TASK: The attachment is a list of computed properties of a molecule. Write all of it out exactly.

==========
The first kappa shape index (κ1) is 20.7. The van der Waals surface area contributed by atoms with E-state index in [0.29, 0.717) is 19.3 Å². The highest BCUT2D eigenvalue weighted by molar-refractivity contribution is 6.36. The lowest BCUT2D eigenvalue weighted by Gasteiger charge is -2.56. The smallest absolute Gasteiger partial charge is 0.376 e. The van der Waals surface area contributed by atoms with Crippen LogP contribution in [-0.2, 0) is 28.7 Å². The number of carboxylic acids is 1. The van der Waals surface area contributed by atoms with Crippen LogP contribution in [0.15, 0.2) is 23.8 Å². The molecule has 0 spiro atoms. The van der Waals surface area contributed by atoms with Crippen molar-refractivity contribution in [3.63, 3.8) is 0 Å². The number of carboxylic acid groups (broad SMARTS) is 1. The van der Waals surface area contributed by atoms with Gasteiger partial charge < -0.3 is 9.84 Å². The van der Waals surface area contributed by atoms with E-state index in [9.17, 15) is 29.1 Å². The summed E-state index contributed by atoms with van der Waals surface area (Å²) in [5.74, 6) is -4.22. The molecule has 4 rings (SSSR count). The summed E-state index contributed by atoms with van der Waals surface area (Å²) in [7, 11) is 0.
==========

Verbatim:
The first kappa shape index (κ1) is 20.7. The van der Waals surface area contributed by atoms with E-state index in [0.29, 0.717) is 19.3 Å². The highest BCUT2D eigenvalue weighted by molar-refractivity contribution is 6.36. The lowest BCUT2D eigenvalue weighted by Gasteiger charge is -2.56. The smallest absolute Gasteiger partial charge is 0.376 e. The van der Waals surface area contributed by atoms with Crippen LogP contribution in [-0.2, 0) is 28.7 Å². The number of carboxylic acids is 1. The van der Waals surface area contributed by atoms with Crippen LogP contribution in [0.15, 0.2) is 23.8 Å². The molecule has 0 spiro atoms. The van der Waals surface area contributed by atoms with Crippen molar-refractivity contribution in [3.63, 3.8) is 0 Å². The number of carboxylic acid groups (broad SMARTS) is 1. The van der Waals surface area contributed by atoms with Gasteiger partial charge < -0.3 is 9.84 Å². The van der Waals surface area contributed by atoms with E-state index in [9.17, 15) is 29.1 Å². The summed E-state index contributed by atoms with van der Waals surface area (Å²) in [5.74, 6) is -4.22. The molecule has 4 rings (SSSR count). The summed E-state index contributed by atoms with van der Waals surface area (Å²) in [7, 11) is 0.